- Ed Broadbent takes a look at how our tax system can combat inequality in more ways than one:
The Broadbent Institute is presenting proposals Tuesday to the Finance Committee of the House of Commons. Our primary recommendation is that Canada establish as a goal the provision of a basic income-tested guarantee to all citizens through a fairer personal income tax system.- Meanwhile, Matt McClure points out that Alberta's "low tax" branding only applies to the wealthy - as low- and middle-class families actually pay more there than in other provinces.
The tax/transfer system equalizes income in two important ways. First, progressive income taxes mean that the affluent pay a higher percentage of income than middle and low income earners. Second, these taxes help finance social programs that benefit those who have middle and low incomes more than the affluent.
Our tax/transfer system is modestly re-distributive, but we still have a very unequal distribution of income after the impact of taxes and transfers has been taken into account. And the re-distributive impact of has been declining since the mid-1990s. It’s now 20% below the advanced industrial country average.
(A)s a long-term goal, we should abolish welfare as it currently exists. Our current system, paid for by the provinces, provides meagre and stigmatizing benefits that leave recipients well below the poverty line. It also creates a “welfare wall” since recipients lose their benefits almost entirely if they take a low paid and insecure job. A negative income tax has been broadly championed across the political spectrum, including by Senator Hugh Segal and the late Tom Kent, the prime architect of Canada’s social reforms of the 1960s. It should be given serious consideration.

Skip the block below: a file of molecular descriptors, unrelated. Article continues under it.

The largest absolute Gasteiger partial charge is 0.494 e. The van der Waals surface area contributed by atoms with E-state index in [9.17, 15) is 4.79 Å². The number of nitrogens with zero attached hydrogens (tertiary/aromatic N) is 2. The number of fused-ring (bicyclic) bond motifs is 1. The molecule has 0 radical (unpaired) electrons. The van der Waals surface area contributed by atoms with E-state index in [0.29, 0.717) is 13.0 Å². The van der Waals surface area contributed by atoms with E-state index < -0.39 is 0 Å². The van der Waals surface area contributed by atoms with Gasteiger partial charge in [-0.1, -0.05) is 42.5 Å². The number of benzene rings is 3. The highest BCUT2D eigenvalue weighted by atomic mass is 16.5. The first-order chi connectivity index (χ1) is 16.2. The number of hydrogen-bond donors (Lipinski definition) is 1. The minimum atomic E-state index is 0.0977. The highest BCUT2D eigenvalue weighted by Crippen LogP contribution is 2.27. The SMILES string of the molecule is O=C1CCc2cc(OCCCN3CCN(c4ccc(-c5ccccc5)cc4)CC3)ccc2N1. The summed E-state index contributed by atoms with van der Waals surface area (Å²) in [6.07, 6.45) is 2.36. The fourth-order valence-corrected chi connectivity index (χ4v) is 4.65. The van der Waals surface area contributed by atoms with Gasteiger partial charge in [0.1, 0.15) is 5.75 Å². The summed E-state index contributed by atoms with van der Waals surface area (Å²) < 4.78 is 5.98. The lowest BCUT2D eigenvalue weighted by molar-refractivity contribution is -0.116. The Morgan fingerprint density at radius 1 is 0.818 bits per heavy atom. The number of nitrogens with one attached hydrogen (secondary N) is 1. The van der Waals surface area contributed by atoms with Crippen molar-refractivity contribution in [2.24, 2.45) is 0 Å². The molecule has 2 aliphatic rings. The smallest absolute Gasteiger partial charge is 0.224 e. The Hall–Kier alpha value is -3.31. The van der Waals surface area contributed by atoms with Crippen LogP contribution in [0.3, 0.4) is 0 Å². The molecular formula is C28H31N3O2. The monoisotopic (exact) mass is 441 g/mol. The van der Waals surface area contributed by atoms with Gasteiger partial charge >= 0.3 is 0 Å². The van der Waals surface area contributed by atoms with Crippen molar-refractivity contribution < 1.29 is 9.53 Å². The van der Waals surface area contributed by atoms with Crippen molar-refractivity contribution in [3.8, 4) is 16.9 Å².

Fourth, improvements to income support programs should be financed by making our income tax system fairer. Even as the income share of the top 1% has risen, their effective income tax rate has fallen, from 39.4% to 33.3% since 2000. We should consider changes to address this, scale back special tax breaks that deliver huge benefits primarily to the very well off, e.g. on capital gains, and crack down on tax cheaters. Corporations should be required to pay to clean up their own pollution. Making these changes would help stabilize government finances and restore public trust in the fairness of the tax system.
- Trish Hennessy documents the costs of the Cons' austerity. But Kenneth Thomas notes that the disastrous results of austerity haven't stopped the Republicans from pushing it in the U.S. And lest we think Canada is lacking for Very Serious People eager to inflict economic pain in the name of appeasing the bond vigilantes regardless of the human costs, Neil Macdonald argues for exactly that.
- Finally, it should come as no surprise that the type of irresponsible Con government which can lose track of $3.1 billion without blinking an eye is focusing its efforts on...muzzling in the watchdogs and media outlets which might otherwise be able to hold it to account.